‘We miss her acutely’: The heartbreak of Ciara Glennon’s dad
The father of slain solicitor Ciara Glennon says the family refuses to be "prisoners of the past" but believe justice has finally been served after confessed rapist Bradley Robert Edwards was found guilty of her murder.
Edwards was convicted on Thursday of murdering Ms Glennon, 27, in 1997 and childcare worker Jane Rimmer, 23, in 1996, but was acquitted of killing secretary Sarah Spiers, 18, in 1996.
All three women vanished after nights out in the affluent suburb of Claremont, which haunted Perth for decades.
Denis Glennon attended many court preliminary hearings and the seven-month trial, remaining stoic throughout the at-times incredibly confronting process.
He finally broke his silence on Friday, telling reporters the family did not intend to provide victim impact statements for Edwards' sentencing.
"Crimes such as these inflict unforeseeable collateral damage," Mr Glennon said.
"They take their toll physically, emotionally and spiritually on those left behind.
"As a family, we will not allow ourselves to be prisoners of the past."
Ms Glennon had a defensive wound on her arm from trying to fight off her attacker, and managed to claw at Edwards with her nails before he slashed her neck with a sharp weapon.
His DNA was discovered under her nails and it was the crucial piece of evidence to seal his fate.
When Ms Glennon was a missing person, her father spoke publicly as they appealed for information.
"Through tears, I said she would fight for her life because of the way she was brought up," he said.
"Little did we know then how prophetic these words would be.
"As she fought to save her life, she left us the vital DNA clues.
"Ciara was strong in spirit, had courage, great courage.
"Yet, as she fought to save her life, she could not save herself because of the brutal assault by her murderer."
Ms Glennon said the family had not been allowed to see his daughter's body.
"Her wounds and injuries were too gruesome," he said.
But Mr Glennon did read the autopsy report, including viewing the pictures of her fatal injuries, which were not publicly shown during the trial because they were too confronting.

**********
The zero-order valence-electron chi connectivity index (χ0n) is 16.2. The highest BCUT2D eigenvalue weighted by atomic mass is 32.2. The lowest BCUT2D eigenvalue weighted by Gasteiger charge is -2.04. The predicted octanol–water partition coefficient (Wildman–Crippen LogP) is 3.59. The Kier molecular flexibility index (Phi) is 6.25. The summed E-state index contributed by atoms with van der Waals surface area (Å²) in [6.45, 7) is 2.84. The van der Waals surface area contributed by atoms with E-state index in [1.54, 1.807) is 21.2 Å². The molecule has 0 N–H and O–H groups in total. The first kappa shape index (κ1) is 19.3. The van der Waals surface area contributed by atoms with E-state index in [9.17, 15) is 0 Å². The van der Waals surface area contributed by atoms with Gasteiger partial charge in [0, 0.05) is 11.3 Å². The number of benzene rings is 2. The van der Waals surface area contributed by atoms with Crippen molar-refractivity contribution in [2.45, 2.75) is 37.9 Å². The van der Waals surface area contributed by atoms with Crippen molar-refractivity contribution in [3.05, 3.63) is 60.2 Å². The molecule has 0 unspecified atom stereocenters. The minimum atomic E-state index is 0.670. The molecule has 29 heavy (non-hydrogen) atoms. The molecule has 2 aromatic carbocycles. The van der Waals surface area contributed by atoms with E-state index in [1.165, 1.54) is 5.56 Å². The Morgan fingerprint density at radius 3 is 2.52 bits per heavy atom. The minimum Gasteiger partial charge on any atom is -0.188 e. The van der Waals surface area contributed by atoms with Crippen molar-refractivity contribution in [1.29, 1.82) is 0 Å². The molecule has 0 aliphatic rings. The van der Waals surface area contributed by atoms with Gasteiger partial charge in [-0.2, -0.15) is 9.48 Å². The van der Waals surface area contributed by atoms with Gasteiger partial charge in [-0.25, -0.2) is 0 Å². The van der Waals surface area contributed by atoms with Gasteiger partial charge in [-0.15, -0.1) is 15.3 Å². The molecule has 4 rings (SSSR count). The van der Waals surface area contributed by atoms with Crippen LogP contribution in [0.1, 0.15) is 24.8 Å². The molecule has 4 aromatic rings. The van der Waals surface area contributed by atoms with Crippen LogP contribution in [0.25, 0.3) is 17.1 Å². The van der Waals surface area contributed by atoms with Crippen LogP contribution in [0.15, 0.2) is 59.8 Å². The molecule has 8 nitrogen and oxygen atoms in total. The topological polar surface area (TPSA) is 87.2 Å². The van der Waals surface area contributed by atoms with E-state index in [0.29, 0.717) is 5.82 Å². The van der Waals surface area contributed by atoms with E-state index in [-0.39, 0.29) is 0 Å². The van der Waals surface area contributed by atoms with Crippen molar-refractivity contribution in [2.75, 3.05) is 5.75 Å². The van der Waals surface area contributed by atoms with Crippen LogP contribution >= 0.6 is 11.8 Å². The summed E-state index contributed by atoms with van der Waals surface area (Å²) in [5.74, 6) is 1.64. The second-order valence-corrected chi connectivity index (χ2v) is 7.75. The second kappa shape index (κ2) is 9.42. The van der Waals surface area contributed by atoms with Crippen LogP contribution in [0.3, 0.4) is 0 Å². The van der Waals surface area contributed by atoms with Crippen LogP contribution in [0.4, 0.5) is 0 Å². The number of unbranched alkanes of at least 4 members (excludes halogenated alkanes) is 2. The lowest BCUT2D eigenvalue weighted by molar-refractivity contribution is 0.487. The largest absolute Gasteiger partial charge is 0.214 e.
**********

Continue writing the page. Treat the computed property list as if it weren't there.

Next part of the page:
"For 23 years, I have lived with those images," he said.
Mr Glennon said he visited his daughter's grave shortly after her funeral and promised to do all in his power to find her killer or die trying.
"Since then, that promise, that commitment to Ciara, has driven me unwaveringly and unapologetically," he said.
Mr Glennon also read an excerpt from his wife's 2012 book, where she described the grief of losing their daughter, and he said those words remained meaningful.
"Days that are meant to be days of celebration are now days tinged with sadness," she wrote.
"There's always somebody missing, a conspicuous absence, an empty chair.
"Her silence speaks louder than our words. We miss her acutely."
Mr Glennon said the past was unquestionably engulfed by sadness.
"That is a powerful force, but as a family, the past is transcended," he said.
"It's transcended by the fond memories of Ciara. Yes, memories watered by tears, but also caressed by her spirit, her friendship and above all her courage.
"These memories will continue to apply healing balm to past suffering."
Mr Glennon thanked everyone involved in the epic case and said he believed justice had finally been delivered.
"We will together move forward with equanimity, renewed purpose and meaning, shepherded by those fond memories I've mentioned from the past," he said.
"But melded with the future, with our daughter Denise and her family, with our friends and with the thoughts of enduring gratitude to so many, so many people."
Ms Spiers' body has never been found and Mr Glennon acknowledged her parents, Don and Carol.
"They too deserve justice. Especially, they deserve to know where Sarah is," he said.
The trial heard Ms Glennon had "ummed and aahed" about going out with her colleagues that night, before finally deciding to join them.
She was last seen walking down Stirling Highway, with a few men dubbed "the burger boys" among the final few to see her alive.
A man searching for cannabis plants found her body dumped in Eglinton bushland a few weeks later.
Edwards has also pleaded guilty to twice raping a 17-year-old girl he abducted and dragged through Karrakatta Cemetery in 1995, and indecently assaulting an 18-year-old woman sleeping in her Huntingdale home in 1988.
He will face a sentencing hearing on December 23.
*For 24-hour sexual violence support call the national hotline 1800RESPECT on 1800 737 732 or MensLine on 1800 600 636.
Originally published as Heartbreak of Claremont victim's dad